I found that having a variety (of academic interests) within reason was very helpful while I was applying to jobs. Interviewers often commented on my additional History minor positively. It did give me an edge over the competition. However, you do want your resume to be focused. There should be a clear focus on your resume established by past work experiences and academic classes, majors, and minors. Having too wide a variety can often make an applicant seem unsure. I removed some unnecessary tidbits that were not related to the job I was applying for; I also had two or three versions of my resume showcasing different achievements depending on the type of work I was applying for. - Emily Bosson '11, English major with minors in Secondary Education and History; teacher, New Milford (CT) High School
Life After Fairfield
English majors find a wide range of occupations and pursuits where they can use their knowledge and skills. Some recent graduates have gone into careers at:
- Publishing houses, such as St. Martin's Press and Random House
- Newspapers such as The Connecticut Post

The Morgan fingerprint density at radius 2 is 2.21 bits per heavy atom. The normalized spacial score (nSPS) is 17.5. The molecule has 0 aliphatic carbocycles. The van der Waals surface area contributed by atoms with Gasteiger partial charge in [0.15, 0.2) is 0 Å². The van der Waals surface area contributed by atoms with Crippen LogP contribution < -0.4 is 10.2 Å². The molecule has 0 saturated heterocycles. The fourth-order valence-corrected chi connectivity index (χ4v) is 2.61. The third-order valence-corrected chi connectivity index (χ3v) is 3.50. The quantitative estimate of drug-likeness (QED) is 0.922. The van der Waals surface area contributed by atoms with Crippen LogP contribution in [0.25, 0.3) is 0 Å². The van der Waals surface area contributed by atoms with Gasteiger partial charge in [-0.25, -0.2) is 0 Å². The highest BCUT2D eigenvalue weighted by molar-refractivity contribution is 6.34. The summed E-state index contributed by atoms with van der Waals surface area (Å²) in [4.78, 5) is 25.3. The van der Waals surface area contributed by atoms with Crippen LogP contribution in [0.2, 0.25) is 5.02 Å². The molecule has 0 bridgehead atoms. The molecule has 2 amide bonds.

- Magazines such as Redbook and Rolling Stone
- Plus marketing companies, libraries, public relations agencies, and offices of public officials
Some students have completed the minor in secondary education and qualified for teaching jobs in public and private schools around the northeast. A few have combined their writing skills and an interest in science to work as technical writers. Business firms seek out English majors for their analytic and communication skills.
Still other English majors at Fairfield go to prestigious law schools or study English and related subjects at graduate schools, including the Master of Fine Arts program at Fairfield. Those seeking further education in the last few years have been accepted at such institutions as Boston College, Columbia University, Fordham University, Northwestern University, Sarah Lawrence College.
Talk to your academic advisor and other English faculty about which of our six concentrations - Literature and Cultural Studies, Creative Writing, Journalism, Professional Writing, English Education, and English Studies - would best prepare you for one of these graduate programs or careers.
That's just the start. Take a look at this career information from other University offices that we think is also valuable to English majors.